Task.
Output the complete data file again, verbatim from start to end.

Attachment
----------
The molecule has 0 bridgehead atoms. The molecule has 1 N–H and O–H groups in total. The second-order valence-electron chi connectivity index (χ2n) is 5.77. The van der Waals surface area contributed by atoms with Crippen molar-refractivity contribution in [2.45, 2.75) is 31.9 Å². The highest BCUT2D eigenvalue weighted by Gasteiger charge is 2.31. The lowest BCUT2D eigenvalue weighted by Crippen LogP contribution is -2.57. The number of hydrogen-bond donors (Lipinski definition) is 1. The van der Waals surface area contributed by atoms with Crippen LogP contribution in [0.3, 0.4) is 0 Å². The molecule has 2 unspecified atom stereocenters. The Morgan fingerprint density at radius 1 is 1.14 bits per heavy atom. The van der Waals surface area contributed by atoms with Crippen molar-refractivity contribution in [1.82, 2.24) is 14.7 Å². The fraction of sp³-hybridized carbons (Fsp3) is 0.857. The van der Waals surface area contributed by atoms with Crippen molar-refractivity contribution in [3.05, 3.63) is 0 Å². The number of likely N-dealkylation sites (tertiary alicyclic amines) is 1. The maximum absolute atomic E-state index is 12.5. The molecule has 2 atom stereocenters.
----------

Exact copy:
The molecule has 0 bridgehead atoms. The molecule has 1 N–H and O–H groups in total. The second-order valence-electron chi connectivity index (χ2n) is 5.77. The van der Waals surface area contributed by atoms with Crippen molar-refractivity contribution in [2.45, 2.75) is 31.9 Å². The highest BCUT2D eigenvalue weighted by Gasteiger charge is 2.31. The lowest BCUT2D eigenvalue weighted by Crippen LogP contribution is -2.57. The number of hydrogen-bond donors (Lipinski definition) is 1. The van der Waals surface area contributed by atoms with Crippen LogP contribution in [0.3, 0.4) is 0 Å². The molecule has 2 unspecified atom stereocenters. The Morgan fingerprint density at radius 1 is 1.14 bits per heavy atom. The van der Waals surface area contributed by atoms with Crippen molar-refractivity contribution in [1.82, 2.24) is 14.7 Å². The fraction of sp³-hybridized carbons (Fsp3) is 0.857. The van der Waals surface area contributed by atoms with Crippen molar-refractivity contribution in [3.05, 3.63) is 0 Å². The number of likely N-dealkylation sites (tertiary alicyclic amines) is 1. The maximum absolute atomic E-state index is 12.5. The molecule has 2 atom stereocenters.